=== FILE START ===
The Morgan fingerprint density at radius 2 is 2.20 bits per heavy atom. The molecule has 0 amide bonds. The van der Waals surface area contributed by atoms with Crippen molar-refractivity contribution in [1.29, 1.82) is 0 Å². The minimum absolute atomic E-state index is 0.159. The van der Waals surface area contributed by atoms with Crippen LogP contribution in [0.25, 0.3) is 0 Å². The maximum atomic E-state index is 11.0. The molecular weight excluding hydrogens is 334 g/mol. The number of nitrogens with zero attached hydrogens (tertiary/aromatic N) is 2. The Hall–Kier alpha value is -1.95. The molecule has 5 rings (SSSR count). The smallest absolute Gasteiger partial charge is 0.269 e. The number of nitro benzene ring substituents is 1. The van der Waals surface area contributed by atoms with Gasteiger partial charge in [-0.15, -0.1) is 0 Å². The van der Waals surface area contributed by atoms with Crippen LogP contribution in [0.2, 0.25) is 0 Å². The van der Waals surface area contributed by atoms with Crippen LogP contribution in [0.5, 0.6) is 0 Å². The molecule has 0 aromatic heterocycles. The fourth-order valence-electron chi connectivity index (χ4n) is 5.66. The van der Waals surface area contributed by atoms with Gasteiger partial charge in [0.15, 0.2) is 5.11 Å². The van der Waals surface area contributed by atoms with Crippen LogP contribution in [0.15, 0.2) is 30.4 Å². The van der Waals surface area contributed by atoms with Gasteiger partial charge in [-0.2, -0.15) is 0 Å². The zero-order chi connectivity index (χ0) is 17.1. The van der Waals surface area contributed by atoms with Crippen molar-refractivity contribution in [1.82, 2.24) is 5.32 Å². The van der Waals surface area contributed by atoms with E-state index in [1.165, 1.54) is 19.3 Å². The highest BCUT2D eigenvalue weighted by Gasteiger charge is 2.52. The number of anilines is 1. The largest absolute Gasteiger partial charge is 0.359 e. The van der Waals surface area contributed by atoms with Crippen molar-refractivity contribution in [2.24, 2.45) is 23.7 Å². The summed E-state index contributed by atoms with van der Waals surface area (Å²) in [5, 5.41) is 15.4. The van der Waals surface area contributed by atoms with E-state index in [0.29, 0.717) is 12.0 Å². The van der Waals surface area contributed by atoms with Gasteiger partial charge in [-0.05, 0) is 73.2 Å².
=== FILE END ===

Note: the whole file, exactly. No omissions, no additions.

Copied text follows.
The Morgan fingerprint density at radius 2 is 2.20 bits per heavy atom. The molecule has 0 amide bonds. The van der Waals surface area contributed by atoms with Crippen molar-refractivity contribution in [1.29, 1.82) is 0 Å². The minimum absolute atomic E-state index is 0.159. The van der Waals surface area contributed by atoms with Crippen LogP contribution in [0.25, 0.3) is 0 Å². The maximum atomic E-state index is 11.0. The molecular weight excluding hydrogens is 334 g/mol. The number of nitrogens with zero attached hydrogens (tertiary/aromatic N) is 2. The Hall–Kier alpha value is -1.95. The molecule has 5 rings (SSSR count). The smallest absolute Gasteiger partial charge is 0.269 e. The number of nitro benzene ring substituents is 1. The van der Waals surface area contributed by atoms with Gasteiger partial charge in [-0.15, -0.1) is 0 Å². The van der Waals surface area contributed by atoms with Crippen LogP contribution in [0.2, 0.25) is 0 Å². The van der Waals surface area contributed by atoms with Crippen LogP contribution in [0.5, 0.6) is 0 Å². The molecule has 0 aromatic heterocycles. The fourth-order valence-electron chi connectivity index (χ4n) is 5.66. The van der Waals surface area contributed by atoms with Gasteiger partial charge in [0.15, 0.2) is 5.11 Å². The van der Waals surface area contributed by atoms with Crippen LogP contribution in [0.15, 0.2) is 30.4 Å². The van der Waals surface area contributed by atoms with Gasteiger partial charge in [-0.2, -0.15) is 0 Å². The zero-order chi connectivity index (χ0) is 17.1. The van der Waals surface area contributed by atoms with Crippen molar-refractivity contribution in [1.82, 2.24) is 5.32 Å². The van der Waals surface area contributed by atoms with E-state index in [1.165, 1.54) is 19.3 Å². The highest BCUT2D eigenvalue weighted by Gasteiger charge is 2.52. The number of anilines is 1. The largest absolute Gasteiger partial charge is 0.359 e. The van der Waals surface area contributed by atoms with Crippen molar-refractivity contribution in [2.24, 2.45) is 23.7 Å². The summed E-state index contributed by atoms with van der Waals surface area (Å²) in [5, 5.41) is 15.4. The van der Waals surface area contributed by atoms with E-state index in [0.29, 0.717) is 12.0 Å². The van der Waals surface area contributed by atoms with Gasteiger partial charge in [-0.05, 0) is 73.2 Å².